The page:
Internet: www.uni-frankfurt.de 

Dr. Anke Sauter | idw - Informationsdienst Wissenschaft

More articles from Earth Sciences:

nachricht Heidelberg Researchers Study Unique Underwater Stalactites
24.11.2017 | Universität Heidelberg

nachricht Lightning, with a chance of antimatter
24.11.2017 | Kyoto University

All articles from Earth Sciences >>>

The most recent press releases about innovation >>>

Die letzten 5 Focus-News des innovations-reports im Überblick:

Im Focus: New proton record: Researchers measure magnetic moment with greatest possible precision

High-precision measurement of the g-factor eleven times more precise than before / Results indicate a strong similarity between protons and antiprotons

The magnetic moment of an individual proton is inconceivably small, but can still be quantified. The basis for undertaking this measurement was laid over ten...

Im Focus: Frictional Heat Powers Hydrothermal Activity on Enceladus

Computer simulation shows how the icy moon heats water in a porous rock core

Heat from the friction of rocks caused by tidal forces could be the “engine” for the hydrothermal activity on Saturn's moon Enceladus. This presupposes that...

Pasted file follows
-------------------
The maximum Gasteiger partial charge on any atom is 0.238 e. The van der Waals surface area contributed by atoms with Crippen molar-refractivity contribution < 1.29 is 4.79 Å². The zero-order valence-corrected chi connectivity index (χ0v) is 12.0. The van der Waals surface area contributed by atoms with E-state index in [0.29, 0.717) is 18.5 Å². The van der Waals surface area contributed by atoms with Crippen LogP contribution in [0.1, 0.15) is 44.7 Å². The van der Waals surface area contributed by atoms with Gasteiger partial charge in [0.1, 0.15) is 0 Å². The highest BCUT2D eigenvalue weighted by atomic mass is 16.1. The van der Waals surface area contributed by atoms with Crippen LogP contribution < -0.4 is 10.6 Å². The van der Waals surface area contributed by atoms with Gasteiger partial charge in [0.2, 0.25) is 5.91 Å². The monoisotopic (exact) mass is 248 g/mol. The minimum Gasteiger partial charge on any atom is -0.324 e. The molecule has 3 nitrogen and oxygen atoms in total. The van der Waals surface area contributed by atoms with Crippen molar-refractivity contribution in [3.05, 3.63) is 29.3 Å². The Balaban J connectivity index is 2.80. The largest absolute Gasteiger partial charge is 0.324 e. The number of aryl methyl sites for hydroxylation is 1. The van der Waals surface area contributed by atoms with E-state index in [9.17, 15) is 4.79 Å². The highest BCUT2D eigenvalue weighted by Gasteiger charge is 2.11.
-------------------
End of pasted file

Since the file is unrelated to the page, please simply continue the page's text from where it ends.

Im Focus: Nanoparticles help with malaria diagnosis – new rapid test in development

The WHO reports an estimated 429,000 malaria deaths each year. The disease mostly affects tropical and subtropical regions and in particular the African continent. The Fraunhofer Institute for Silicate Research ISC teamed up with the Fraunhofer Institute for Molecular Biology and Applied Ecology IME and the Institute of Tropical Medicine at the University of Tübingen for a new test method to detect malaria parasites in blood. The idea of the research project “NanoFRET” is to develop a highly sensitive and reliable rapid diagnostic test so that patient treatment can begin as early as possible.

Malaria is caused by parasites transmitted by mosquito bite. The most dangerous form of malaria is malaria tropica. Left untreated, it is fatal in most cases....